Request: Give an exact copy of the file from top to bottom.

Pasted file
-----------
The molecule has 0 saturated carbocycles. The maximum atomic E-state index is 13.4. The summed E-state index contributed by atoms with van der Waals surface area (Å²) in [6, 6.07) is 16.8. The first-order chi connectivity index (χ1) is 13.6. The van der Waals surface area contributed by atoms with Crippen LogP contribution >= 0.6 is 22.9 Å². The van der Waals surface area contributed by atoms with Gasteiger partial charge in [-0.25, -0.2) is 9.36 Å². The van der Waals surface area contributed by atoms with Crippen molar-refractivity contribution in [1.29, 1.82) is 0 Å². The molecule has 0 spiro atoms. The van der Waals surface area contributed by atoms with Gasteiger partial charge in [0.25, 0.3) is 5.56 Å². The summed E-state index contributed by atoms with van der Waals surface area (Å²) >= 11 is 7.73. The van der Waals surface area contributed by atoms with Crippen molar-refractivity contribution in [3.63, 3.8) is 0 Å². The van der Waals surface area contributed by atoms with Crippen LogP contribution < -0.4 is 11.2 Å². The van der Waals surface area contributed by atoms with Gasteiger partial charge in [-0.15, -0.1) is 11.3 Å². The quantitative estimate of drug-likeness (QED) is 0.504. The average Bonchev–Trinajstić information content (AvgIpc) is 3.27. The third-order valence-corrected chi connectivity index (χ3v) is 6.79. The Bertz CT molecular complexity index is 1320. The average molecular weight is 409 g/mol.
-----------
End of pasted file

The molecule has 0 saturated carbocycles. The maximum atomic E-state index is 13.4. The summed E-state index contributed by atoms with van der Waals surface area (Å²) in [6, 6.07) is 16.8. The first-order chi connectivity index (χ1) is 13.6. The van der Waals surface area contributed by atoms with Crippen LogP contribution >= 0.6 is 22.9 Å². The van der Waals surface area contributed by atoms with Gasteiger partial charge in [-0.25, -0.2) is 9.36 Å². The van der Waals surface area contributed by atoms with Crippen molar-refractivity contribution in [1.29, 1.82) is 0 Å². The molecule has 0 spiro atoms. The van der Waals surface area contributed by atoms with Gasteiger partial charge in [0.25, 0.3) is 5.56 Å². The summed E-state index contributed by atoms with van der Waals surface area (Å²) >= 11 is 7.73. The van der Waals surface area contributed by atoms with Crippen molar-refractivity contribution in [3.63, 3.8) is 0 Å². The van der Waals surface area contributed by atoms with Crippen LogP contribution < -0.4 is 11.2 Å². The van der Waals surface area contributed by atoms with Gasteiger partial charge in [-0.15, -0.1) is 11.3 Å². The quantitative estimate of drug-likeness (QED) is 0.504. The average Bonchev–Trinajstić information content (AvgIpc) is 3.27. The third-order valence-corrected chi connectivity index (χ3v) is 6.79. The Bertz CT molecular complexity index is 1320. The average molecular weight is 409 g/mol.